Forecasting the economic impacts of two biofouling invaders on aquaculture production of green-lipped mussels Perna canaliculus in New Zealand.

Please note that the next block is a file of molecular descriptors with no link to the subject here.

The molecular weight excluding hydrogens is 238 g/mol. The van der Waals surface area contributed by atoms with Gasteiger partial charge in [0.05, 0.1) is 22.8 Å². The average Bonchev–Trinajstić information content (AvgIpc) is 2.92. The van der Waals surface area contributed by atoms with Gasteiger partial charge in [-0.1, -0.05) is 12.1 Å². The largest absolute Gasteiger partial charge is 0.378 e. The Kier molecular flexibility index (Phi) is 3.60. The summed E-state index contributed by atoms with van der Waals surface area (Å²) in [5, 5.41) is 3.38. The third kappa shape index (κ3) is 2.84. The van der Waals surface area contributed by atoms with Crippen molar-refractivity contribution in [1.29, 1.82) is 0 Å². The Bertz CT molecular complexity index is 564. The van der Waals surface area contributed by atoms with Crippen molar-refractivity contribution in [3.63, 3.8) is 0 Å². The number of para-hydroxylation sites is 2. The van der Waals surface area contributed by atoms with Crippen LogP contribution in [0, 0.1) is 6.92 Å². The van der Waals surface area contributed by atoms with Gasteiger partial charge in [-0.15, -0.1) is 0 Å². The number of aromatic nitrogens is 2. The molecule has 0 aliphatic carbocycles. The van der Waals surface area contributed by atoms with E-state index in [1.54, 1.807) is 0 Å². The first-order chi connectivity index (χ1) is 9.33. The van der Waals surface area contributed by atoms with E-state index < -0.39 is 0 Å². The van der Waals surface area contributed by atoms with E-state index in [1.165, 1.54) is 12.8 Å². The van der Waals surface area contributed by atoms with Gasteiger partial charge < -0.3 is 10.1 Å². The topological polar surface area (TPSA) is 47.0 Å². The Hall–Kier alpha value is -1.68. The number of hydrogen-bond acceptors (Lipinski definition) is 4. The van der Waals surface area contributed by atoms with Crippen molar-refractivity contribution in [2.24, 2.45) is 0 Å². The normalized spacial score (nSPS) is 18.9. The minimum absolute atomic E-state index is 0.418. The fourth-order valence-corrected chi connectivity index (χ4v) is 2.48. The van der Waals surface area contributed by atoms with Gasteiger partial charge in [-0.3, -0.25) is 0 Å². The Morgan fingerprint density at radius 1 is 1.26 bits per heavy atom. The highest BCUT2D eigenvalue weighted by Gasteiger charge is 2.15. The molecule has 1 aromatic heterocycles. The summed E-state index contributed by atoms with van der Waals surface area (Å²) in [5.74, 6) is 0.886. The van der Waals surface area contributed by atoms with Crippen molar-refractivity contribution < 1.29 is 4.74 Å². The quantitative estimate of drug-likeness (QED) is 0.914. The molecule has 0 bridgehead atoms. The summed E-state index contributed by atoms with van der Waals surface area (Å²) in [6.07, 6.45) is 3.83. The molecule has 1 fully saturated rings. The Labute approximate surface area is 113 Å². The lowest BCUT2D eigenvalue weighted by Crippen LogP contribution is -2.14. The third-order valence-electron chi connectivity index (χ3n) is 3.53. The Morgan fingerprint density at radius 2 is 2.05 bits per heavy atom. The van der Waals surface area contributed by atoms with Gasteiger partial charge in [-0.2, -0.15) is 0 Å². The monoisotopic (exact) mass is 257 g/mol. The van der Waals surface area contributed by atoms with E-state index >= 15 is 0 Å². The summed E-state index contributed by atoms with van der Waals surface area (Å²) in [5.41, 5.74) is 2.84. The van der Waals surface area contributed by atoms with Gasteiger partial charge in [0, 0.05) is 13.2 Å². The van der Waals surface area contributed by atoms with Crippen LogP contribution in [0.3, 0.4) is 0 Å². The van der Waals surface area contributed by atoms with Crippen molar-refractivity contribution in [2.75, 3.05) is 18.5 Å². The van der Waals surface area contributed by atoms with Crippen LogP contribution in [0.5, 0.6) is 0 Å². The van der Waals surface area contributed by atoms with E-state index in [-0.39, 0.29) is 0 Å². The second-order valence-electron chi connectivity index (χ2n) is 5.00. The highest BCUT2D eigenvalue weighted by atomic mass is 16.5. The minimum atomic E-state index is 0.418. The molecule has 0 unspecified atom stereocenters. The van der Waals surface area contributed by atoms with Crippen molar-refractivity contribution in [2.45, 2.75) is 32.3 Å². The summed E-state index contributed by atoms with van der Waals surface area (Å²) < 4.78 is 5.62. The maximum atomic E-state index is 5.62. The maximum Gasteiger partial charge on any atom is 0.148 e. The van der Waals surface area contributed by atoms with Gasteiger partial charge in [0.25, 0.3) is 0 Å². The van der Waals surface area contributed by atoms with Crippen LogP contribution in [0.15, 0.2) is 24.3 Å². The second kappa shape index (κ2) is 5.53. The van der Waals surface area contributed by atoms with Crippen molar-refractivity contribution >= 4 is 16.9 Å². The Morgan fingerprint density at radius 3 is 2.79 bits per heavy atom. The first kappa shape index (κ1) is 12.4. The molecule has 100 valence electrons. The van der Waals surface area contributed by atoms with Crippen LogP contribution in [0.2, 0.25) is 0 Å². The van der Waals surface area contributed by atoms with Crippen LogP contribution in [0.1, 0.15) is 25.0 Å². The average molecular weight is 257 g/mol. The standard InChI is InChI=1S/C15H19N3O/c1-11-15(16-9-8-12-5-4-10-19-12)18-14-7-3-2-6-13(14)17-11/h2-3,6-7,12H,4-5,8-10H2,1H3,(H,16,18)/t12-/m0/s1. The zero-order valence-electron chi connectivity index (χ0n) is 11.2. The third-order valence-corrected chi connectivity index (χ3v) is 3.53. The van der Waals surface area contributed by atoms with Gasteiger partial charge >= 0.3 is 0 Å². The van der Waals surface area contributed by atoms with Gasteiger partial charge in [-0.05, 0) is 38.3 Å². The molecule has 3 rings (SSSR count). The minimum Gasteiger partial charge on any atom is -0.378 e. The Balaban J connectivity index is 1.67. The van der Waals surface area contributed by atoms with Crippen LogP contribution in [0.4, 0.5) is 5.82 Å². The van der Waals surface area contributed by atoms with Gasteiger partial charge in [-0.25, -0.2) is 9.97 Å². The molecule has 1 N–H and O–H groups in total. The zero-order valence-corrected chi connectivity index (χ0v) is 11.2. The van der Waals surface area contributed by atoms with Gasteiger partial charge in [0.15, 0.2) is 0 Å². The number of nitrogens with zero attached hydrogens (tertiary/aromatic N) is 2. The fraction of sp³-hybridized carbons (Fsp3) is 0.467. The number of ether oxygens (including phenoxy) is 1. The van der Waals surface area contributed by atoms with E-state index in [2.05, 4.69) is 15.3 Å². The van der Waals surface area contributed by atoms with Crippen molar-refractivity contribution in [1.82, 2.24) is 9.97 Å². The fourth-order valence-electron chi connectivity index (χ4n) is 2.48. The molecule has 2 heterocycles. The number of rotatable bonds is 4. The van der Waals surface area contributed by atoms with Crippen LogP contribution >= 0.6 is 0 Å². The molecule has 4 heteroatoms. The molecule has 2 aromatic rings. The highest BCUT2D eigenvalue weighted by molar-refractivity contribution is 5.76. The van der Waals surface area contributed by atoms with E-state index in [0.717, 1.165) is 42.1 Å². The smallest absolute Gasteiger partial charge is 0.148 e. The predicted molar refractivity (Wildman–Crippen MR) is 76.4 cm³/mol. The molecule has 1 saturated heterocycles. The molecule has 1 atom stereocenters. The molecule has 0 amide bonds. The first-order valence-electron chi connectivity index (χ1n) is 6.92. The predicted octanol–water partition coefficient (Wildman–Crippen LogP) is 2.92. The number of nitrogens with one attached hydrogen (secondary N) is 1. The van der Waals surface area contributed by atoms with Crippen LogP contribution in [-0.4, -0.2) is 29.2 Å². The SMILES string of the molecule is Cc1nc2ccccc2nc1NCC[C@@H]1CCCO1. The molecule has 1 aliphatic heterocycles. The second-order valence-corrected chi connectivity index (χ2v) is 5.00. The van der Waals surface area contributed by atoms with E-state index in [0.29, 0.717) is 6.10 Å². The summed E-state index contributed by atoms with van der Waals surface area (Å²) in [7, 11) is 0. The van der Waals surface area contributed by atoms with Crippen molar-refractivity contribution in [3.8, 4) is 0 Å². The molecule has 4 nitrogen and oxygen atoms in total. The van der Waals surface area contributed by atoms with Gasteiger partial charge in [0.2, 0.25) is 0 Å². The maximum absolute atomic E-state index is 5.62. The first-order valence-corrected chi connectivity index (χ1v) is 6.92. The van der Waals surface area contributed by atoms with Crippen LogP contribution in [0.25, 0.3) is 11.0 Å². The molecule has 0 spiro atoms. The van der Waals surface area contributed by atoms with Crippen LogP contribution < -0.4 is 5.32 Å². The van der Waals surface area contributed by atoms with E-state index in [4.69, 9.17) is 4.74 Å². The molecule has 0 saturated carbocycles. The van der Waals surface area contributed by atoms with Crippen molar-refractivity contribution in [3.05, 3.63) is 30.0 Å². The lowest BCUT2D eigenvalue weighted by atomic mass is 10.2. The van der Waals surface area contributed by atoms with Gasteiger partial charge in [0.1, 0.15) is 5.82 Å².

Resource managers must weigh the costs of preventing biological invasions against the harm that may eventuate from inaction. The costs of intervention are assured, but impacts are typically uncertain. Quantifying the expected economic impacts of invaders before they occur is a pivotal element in justifying expenditure on intervention. We forecast the cumulative economic impacts of 2 invasive biofouling species (Styela clava and Sabella spallanzanii) on New Zealand green-lipped mussel Perna canaliculus aquaculture by combining outputs from an infestation model and ecosystem energy budget model with partial budgeting and equilibrium models. Simulations considered the direct and combined economic impacts of each species on producers and on export markets for the shellfish. Direct impacts on producers were estimated at NZ$23.9 million (Styela clava), $14 million (Sabella spallanzanii) and $26.4 million (both species combined), over a 24 yr period. Societal impacts at the market level were $10.2, $8 and $10.7 million, respectively. The societal impacts reflect changes in producer and consumer surplus after adjustment to altered market prices. Uncertainty boundaries of the estimates were $7.4-91.9, $2.5-56.7 and $7.4-99.7 million, respectively. We as sumed that there are few strong alternatives to the New Zealand product on the world market. Producers therefore benefit from any increase in export price by partially shifting production losses caused by the invaders to foreign consumers. Relaxing this assumption produced greater societal impacts ($13.3 million). Slowing the spread of the pests, reducing densities and enhancing the premium market position of green-lipped mussels could significantly mitigate the potential impacts.